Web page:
Groundwork works alongside organisations wishing to improve their understanding and application of Te Tiriti o Waitangi. We are invested in creating systemic change and addressing systemic injustice. We work with organisations that are ready to take on the challenge of organisational transformation based on Te Tiriti o Waitangi.
To create positive change based on Te Tiriti o Waitangi, we need to understand our histories, and what effect these have on the world around us. What’s more, we need to act!
Addressing injustice requires will and effort. It takes sweat and tears (sometimes literally)! Our name Groundwork: Facilitating Change reflects our passion for supporting people who wish to dig beneath the surface to better understand historical and modern-day relationships in Aotearoa. Groundwork exists to support people who want to put in the effort to nourish a just and flourishing society.
Te Tiriti is very much about relationships. You can find out more about the way we work in relationship with tangata whenua in our common questions section here.
Groundwork is run by Jen Margaret, a dedicated advocate and educator for Te Tiriti o Waitangi.
Jen is Pākehā, of Cornish, Scottish, Danish and German ancestry. Her ancestors arrived in Te Wai Pounamu in the 1860s. Raised near Leeston on the Canterbury Plains, in the rohe of Ngāi Te Ruahikihiki, Jen was a late learner about the Treaty of Waitangi, first engaging with it at university in the 1990s. Since then, she’s been active in Treaty education and has been fortunate to have been guided in this work by many inspiring Māori and Pākehā people.
Jen is a knowledgeable and skilled facilitator who enjoys working with individuals and organisations to deepen our understanding and application of Te Tiriti. A recipient of Winston Churchill and Loxley Fellowships, Jen has researched the work of non-indigenous allies in North America, Australia and Aotearoa. The findings are published in her book Working as allies: supporters of indigenous justice reflect (2013). In 2016 she produced Ngā Rerenga o Te Tiriti: Community organisations engaging with the Treaty of Waitangi.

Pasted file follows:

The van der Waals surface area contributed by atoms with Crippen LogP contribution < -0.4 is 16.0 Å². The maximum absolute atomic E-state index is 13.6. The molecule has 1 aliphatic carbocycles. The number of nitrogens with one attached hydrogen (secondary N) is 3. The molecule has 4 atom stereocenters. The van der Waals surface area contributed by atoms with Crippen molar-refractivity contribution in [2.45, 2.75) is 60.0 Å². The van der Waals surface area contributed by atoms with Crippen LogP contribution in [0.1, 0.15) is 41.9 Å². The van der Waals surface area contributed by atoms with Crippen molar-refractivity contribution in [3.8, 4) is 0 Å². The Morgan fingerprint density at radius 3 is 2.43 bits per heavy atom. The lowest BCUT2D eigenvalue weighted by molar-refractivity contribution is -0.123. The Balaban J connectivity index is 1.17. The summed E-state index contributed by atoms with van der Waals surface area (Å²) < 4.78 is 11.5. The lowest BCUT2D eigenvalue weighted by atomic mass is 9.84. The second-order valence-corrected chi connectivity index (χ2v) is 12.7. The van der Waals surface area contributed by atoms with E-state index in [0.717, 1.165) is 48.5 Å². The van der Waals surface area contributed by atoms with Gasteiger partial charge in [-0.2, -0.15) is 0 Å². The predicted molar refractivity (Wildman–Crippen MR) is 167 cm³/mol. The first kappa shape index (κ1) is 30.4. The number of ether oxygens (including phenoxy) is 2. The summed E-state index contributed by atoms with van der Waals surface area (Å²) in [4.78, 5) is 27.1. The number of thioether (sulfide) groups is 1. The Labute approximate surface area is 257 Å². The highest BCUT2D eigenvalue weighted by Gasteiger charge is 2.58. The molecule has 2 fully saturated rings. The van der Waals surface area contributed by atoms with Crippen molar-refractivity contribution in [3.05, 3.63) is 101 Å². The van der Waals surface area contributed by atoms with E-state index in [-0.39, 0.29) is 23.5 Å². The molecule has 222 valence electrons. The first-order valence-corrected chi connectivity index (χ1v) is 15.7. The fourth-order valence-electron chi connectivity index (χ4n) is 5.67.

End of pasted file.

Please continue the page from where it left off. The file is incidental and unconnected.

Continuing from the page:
Jen is driven by the question posed by her mentor Mitzi Nairn, “How might we be the honourable people that the rangatira thought they were entering into relationship with in 1840?”
She is also guided by the whakataukī, “Ko koe ki tēnā, ko ahau ki tēnei kīwai o te kete.” In this context, the whakataukī speaks to the differing roles and responsibilities for Tangata Tiriti and Tangata Whenua within Te Tiriti o Waitangi.
Jen lives in Te Whanganui-a-Tara. She collaborates with colleagues around the country to provide workshops and services that support personal, organisational and societal change.
Victoria Owen began working as a facilitator with Groundwork in 2019. She is Pākehā, of English, Scottish and Irish descent. She was born and raised in Aotearoa and currently lives in Kaitoke, Upper Hutt.
Victoria has been involved in Te Tiriti of Waitangi education for more than 20 years. She’s worked to give effect to Te Tiriti through her involvement with central and local government, and with community organisations. She believes that with increased understanding of Te Tiriti comes positive action and a better future for everyone in Aotearoa New Zealand.
Victoria is skilled in group facilitation and adult education. She enjoys working with organisations to design strategies and put these into practice through training and by developing resources for people working on the ground.
Emma Whiley began co-facilitating with Groundwork in 2019. She is Pākehā of Scottish, Welsh and Croatian decent. Emma is a solicitor at Bennion Law with several years’ experience in Waitangi Tribunal and Māori Land Court advocacy. She also has experience guest lecturing at Victoria University.
Emma works to uphold Te Tiriti o Waitangi in her everyday life and believes in the force of a shared understanding and knowledge of Te Tiriti o Waitangi to invoke transformative change.